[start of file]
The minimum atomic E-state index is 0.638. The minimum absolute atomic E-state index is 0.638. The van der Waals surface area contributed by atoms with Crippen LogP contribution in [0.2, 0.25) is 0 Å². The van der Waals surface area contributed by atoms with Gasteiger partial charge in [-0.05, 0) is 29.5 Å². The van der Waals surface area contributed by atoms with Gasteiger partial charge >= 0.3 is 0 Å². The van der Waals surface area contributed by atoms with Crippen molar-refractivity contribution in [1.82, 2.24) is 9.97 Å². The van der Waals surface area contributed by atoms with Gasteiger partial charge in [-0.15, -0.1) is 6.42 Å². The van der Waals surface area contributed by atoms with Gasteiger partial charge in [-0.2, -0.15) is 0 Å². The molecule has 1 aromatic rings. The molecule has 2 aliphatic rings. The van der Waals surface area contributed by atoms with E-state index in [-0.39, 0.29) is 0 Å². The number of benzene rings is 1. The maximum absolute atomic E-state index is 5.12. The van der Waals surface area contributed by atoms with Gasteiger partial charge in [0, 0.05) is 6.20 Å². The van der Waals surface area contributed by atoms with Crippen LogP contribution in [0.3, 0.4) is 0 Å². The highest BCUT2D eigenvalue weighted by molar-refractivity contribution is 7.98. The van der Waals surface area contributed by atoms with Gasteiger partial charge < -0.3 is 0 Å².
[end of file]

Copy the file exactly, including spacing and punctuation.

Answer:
The minimum atomic E-state index is 0.638. The minimum absolute atomic E-state index is 0.638. The van der Waals surface area contributed by atoms with Crippen LogP contribution in [0.2, 0.25) is 0 Å². The van der Waals surface area contributed by atoms with Gasteiger partial charge in [-0.05, 0) is 29.5 Å². The van der Waals surface area contributed by atoms with Gasteiger partial charge >= 0.3 is 0 Å². The van der Waals surface area contributed by atoms with Crippen molar-refractivity contribution in [1.82, 2.24) is 9.97 Å². The van der Waals surface area contributed by atoms with Gasteiger partial charge in [-0.15, -0.1) is 6.42 Å². The van der Waals surface area contributed by atoms with Gasteiger partial charge in [-0.2, -0.15) is 0 Å². The molecule has 1 aromatic rings. The molecule has 2 aliphatic rings. The van der Waals surface area contributed by atoms with E-state index in [-0.39, 0.29) is 0 Å². The number of benzene rings is 1. The maximum absolute atomic E-state index is 5.12. The van der Waals surface area contributed by atoms with Gasteiger partial charge in [0, 0.05) is 6.20 Å². The van der Waals surface area contributed by atoms with Crippen LogP contribution in [0.3, 0.4) is 0 Å². The highest BCUT2D eigenvalue weighted by molar-refractivity contribution is 7.98. The van der Waals surface area contributed by atoms with Gasteiger partial charge < -0.3 is 0 Å².